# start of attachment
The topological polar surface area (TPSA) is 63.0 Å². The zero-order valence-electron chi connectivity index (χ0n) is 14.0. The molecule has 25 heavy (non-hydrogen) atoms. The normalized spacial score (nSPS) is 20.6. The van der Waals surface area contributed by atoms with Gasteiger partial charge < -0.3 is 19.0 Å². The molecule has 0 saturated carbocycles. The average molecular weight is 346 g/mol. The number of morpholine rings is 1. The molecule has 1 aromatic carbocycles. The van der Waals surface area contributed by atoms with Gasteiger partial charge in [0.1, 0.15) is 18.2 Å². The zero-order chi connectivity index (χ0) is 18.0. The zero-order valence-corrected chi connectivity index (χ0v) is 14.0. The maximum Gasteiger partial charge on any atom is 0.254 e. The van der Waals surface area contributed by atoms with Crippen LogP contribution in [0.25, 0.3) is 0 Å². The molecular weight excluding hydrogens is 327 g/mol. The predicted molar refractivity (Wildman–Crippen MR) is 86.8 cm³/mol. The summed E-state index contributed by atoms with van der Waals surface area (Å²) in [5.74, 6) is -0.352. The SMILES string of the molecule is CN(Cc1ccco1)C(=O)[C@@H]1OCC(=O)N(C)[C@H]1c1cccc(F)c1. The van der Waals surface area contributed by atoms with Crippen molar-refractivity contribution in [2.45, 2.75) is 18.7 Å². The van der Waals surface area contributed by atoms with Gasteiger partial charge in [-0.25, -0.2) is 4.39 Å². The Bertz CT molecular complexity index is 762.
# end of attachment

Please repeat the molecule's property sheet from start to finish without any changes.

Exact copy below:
The topological polar surface area (TPSA) is 63.0 Å². The zero-order valence-electron chi connectivity index (χ0n) is 14.0. The molecule has 25 heavy (non-hydrogen) atoms. The normalized spacial score (nSPS) is 20.6. The van der Waals surface area contributed by atoms with Gasteiger partial charge < -0.3 is 19.0 Å². The molecule has 0 saturated carbocycles. The average molecular weight is 346 g/mol. The number of morpholine rings is 1. The molecule has 1 aromatic carbocycles. The van der Waals surface area contributed by atoms with Gasteiger partial charge in [0.1, 0.15) is 18.2 Å². The zero-order chi connectivity index (χ0) is 18.0. The zero-order valence-corrected chi connectivity index (χ0v) is 14.0. The maximum Gasteiger partial charge on any atom is 0.254 e. The van der Waals surface area contributed by atoms with Crippen LogP contribution in [0.25, 0.3) is 0 Å². The molecular weight excluding hydrogens is 327 g/mol. The predicted molar refractivity (Wildman–Crippen MR) is 86.8 cm³/mol. The summed E-state index contributed by atoms with van der Waals surface area (Å²) in [5.74, 6) is -0.352. The SMILES string of the molecule is CN(Cc1ccco1)C(=O)[C@@H]1OCC(=O)N(C)[C@H]1c1cccc(F)c1. The van der Waals surface area contributed by atoms with Crippen molar-refractivity contribution in [2.45, 2.75) is 18.7 Å². The van der Waals surface area contributed by atoms with Gasteiger partial charge in [-0.25, -0.2) is 4.39 Å². The Bertz CT molecular complexity index is 762.